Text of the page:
Shotgunsare terrifically versatile firearms, suitable for everything from shattering clay pigeons, to putting food on your table, to protecting your home. You probably already know what a gauge is (if not, we have a quick primer here), but selecting the right gauge for your intended shotgun use is really just the beginning. There are two other factors at play: choke and shot size.
A shotgun's choke is down at the muzzle end of the barrel. It's a constriction in the last 2 to 2½ inches of the barrel that squeezes the shot column down to a lesser diameter using a tapered cone between two parallel surfaces. The choke may be fixed--meaning it's swaged into the barrel itself; it may be interchangeable (meaning you can use screw-in choke tubes of different constrictions); or it may be variable (a permanently mounted choke device that can be adjusted to different constrictions by twisting a collar).
Chokes greatly affect downrange patterning. Very tight chokes produce small, dense patterns that travel relatively further than open chokes do. Shooters and hunters can match choke selection to the types of shots they anticipate. In the chart below, we refer to your choices in choke by letter; here's what we mean. C is "cylinder," meaning no constriction, best for slugs and buckshot. IC is "improved cylinder," best for close-range bird hunting. M is "modified," best all-around choice for bird and small-game hunting. F is for "full," for upland bird and waterfowl hunting. There are also specialized chokes for skeet and turkey hunting (the latter is called "extra full").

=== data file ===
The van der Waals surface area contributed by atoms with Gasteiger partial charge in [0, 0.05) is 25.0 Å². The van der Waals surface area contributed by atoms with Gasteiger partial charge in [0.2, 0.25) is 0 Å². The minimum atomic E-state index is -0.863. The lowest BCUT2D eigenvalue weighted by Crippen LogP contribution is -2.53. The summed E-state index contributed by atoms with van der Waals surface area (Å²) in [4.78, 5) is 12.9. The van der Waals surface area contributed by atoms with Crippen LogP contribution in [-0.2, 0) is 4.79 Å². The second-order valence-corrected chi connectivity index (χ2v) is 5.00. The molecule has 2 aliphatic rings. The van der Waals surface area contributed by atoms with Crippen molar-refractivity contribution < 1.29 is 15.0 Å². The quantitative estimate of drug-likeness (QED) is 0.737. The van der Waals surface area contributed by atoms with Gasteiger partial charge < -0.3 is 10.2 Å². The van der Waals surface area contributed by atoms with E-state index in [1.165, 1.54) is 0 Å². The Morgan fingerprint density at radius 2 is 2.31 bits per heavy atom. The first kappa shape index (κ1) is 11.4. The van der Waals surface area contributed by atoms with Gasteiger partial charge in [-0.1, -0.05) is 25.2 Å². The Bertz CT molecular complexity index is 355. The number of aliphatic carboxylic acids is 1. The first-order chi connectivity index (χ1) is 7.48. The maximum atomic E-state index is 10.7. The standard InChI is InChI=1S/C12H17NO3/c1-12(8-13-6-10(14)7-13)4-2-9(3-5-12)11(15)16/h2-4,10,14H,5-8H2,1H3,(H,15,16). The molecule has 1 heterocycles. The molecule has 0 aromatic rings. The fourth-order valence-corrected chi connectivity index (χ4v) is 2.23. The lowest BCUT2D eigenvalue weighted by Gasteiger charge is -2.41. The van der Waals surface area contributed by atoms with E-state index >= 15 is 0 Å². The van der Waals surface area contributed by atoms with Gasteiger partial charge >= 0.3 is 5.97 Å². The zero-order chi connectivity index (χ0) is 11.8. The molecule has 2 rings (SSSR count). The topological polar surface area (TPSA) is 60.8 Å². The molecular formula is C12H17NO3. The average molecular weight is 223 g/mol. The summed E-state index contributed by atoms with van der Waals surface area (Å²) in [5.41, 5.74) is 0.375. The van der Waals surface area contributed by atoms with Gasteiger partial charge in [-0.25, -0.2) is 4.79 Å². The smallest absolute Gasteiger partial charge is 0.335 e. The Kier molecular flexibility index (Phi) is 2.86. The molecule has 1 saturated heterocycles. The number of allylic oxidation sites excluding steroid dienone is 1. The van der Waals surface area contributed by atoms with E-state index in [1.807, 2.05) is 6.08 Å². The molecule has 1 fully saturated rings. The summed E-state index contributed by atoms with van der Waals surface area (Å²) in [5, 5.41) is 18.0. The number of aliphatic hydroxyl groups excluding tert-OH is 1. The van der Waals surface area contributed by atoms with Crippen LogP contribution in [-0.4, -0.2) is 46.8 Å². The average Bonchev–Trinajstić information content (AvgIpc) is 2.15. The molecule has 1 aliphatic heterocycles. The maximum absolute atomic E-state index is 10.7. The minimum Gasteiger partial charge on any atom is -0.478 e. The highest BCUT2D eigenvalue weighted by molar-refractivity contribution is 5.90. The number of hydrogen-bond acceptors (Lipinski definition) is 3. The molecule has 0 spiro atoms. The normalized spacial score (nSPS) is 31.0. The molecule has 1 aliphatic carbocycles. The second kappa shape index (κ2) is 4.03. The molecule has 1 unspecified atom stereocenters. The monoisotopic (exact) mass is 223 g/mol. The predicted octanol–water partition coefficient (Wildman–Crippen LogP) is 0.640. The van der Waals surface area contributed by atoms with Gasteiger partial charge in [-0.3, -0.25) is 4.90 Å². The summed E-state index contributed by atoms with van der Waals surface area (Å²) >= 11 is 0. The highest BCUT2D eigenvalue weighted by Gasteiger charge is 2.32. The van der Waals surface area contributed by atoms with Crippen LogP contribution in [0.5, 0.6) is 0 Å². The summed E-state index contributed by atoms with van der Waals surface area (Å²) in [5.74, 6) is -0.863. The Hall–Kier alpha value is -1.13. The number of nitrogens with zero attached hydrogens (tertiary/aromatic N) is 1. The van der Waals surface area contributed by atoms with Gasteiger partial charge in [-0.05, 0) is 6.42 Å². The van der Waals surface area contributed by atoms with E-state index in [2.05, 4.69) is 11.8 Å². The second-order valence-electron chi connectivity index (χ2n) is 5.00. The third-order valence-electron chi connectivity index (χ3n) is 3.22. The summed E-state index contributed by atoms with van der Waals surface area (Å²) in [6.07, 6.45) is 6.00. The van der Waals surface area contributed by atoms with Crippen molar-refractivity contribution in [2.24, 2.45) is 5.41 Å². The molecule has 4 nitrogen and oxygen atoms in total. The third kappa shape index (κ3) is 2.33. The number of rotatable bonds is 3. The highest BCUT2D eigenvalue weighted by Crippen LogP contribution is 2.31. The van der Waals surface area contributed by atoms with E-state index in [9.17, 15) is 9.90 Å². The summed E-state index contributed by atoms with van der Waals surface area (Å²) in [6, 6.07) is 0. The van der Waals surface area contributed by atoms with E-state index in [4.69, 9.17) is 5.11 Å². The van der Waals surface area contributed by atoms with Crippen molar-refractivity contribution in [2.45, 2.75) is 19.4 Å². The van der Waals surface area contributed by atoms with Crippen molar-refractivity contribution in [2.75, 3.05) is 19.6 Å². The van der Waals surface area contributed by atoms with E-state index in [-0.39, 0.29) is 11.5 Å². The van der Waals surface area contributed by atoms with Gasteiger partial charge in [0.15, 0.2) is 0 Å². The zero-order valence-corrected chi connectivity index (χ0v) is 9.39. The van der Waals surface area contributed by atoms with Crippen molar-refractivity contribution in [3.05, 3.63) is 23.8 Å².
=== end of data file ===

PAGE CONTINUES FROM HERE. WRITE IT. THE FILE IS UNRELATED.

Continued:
Shot size is also important. In general when you're looking at shot size, the larger the number designation, the smaller the pellets will be. Thus, 00B--also known as "double-ought buck"--represents the largest pellet size. The material with which the pellets is made is also important; lead is heavier and delivers better terminal performance, but is not used in waterfowl hunting. You'll also find shotshell pellets in steel and "other" metals, such as tungsten.
Materials technology for ammunition is constantly involving and improving (especially in the arena of lead alternatives), so the below chart should be referenced as a "rule of thumb" when you are in doubt.